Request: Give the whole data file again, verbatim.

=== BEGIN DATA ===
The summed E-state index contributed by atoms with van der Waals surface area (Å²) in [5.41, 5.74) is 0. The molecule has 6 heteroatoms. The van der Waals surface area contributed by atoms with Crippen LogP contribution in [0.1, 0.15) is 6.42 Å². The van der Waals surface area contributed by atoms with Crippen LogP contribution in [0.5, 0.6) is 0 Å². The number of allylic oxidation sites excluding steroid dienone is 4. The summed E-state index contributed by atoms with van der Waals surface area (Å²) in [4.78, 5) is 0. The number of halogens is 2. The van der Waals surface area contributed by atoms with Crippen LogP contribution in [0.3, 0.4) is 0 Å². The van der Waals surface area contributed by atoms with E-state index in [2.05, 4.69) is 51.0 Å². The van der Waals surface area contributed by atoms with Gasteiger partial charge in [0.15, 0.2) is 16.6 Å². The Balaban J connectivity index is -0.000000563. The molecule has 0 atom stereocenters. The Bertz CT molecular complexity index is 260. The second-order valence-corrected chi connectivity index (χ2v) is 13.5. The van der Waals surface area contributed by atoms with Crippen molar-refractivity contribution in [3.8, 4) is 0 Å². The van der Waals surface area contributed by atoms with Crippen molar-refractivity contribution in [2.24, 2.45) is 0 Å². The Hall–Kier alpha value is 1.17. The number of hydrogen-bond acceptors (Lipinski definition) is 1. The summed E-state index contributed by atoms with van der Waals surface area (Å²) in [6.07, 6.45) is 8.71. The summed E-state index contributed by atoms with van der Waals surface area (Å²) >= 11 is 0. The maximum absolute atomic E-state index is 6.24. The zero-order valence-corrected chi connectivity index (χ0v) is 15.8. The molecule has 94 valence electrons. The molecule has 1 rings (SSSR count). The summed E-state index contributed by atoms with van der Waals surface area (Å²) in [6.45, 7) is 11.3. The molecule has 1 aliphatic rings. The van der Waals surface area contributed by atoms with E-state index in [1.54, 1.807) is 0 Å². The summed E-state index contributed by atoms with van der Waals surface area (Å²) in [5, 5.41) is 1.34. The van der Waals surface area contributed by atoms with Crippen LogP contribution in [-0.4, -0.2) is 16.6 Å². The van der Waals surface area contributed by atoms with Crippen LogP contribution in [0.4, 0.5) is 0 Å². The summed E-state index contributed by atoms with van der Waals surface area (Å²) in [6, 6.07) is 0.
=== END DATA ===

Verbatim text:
The summed E-state index contributed by atoms with van der Waals surface area (Å²) in [5.41, 5.74) is 0. The molecule has 6 heteroatoms. The van der Waals surface area contributed by atoms with Crippen LogP contribution in [0.1, 0.15) is 6.42 Å². The van der Waals surface area contributed by atoms with Crippen LogP contribution in [0.5, 0.6) is 0 Å². The number of allylic oxidation sites excluding steroid dienone is 4. The summed E-state index contributed by atoms with van der Waals surface area (Å²) in [4.78, 5) is 0. The number of halogens is 2. The van der Waals surface area contributed by atoms with Crippen LogP contribution in [0.3, 0.4) is 0 Å². The van der Waals surface area contributed by atoms with E-state index in [2.05, 4.69) is 51.0 Å². The van der Waals surface area contributed by atoms with Gasteiger partial charge in [0.15, 0.2) is 16.6 Å². The Balaban J connectivity index is -0.000000563. The molecule has 0 atom stereocenters. The Bertz CT molecular complexity index is 260. The second-order valence-corrected chi connectivity index (χ2v) is 13.5. The van der Waals surface area contributed by atoms with Crippen molar-refractivity contribution in [3.8, 4) is 0 Å². The van der Waals surface area contributed by atoms with Crippen molar-refractivity contribution in [2.24, 2.45) is 0 Å². The Hall–Kier alpha value is 1.17. The number of hydrogen-bond acceptors (Lipinski definition) is 1. The summed E-state index contributed by atoms with van der Waals surface area (Å²) in [6.07, 6.45) is 8.71. The summed E-state index contributed by atoms with van der Waals surface area (Å²) >= 11 is 0. The maximum absolute atomic E-state index is 6.24. The zero-order valence-corrected chi connectivity index (χ0v) is 15.8. The molecule has 94 valence electrons. The molecule has 1 rings (SSSR count). The summed E-state index contributed by atoms with van der Waals surface area (Å²) in [6.45, 7) is 11.3. The molecule has 1 aliphatic rings. The van der Waals surface area contributed by atoms with E-state index in [1.54, 1.807) is 0 Å². The summed E-state index contributed by atoms with van der Waals surface area (Å²) in [5, 5.41) is 1.34. The van der Waals surface area contributed by atoms with Crippen LogP contribution in [-0.4, -0.2) is 16.6 Å². The van der Waals surface area contributed by atoms with Crippen LogP contribution in [0.4, 0.5) is 0 Å². The summed E-state index contributed by atoms with van der Waals surface area (Å²) in [6, 6.07) is 0.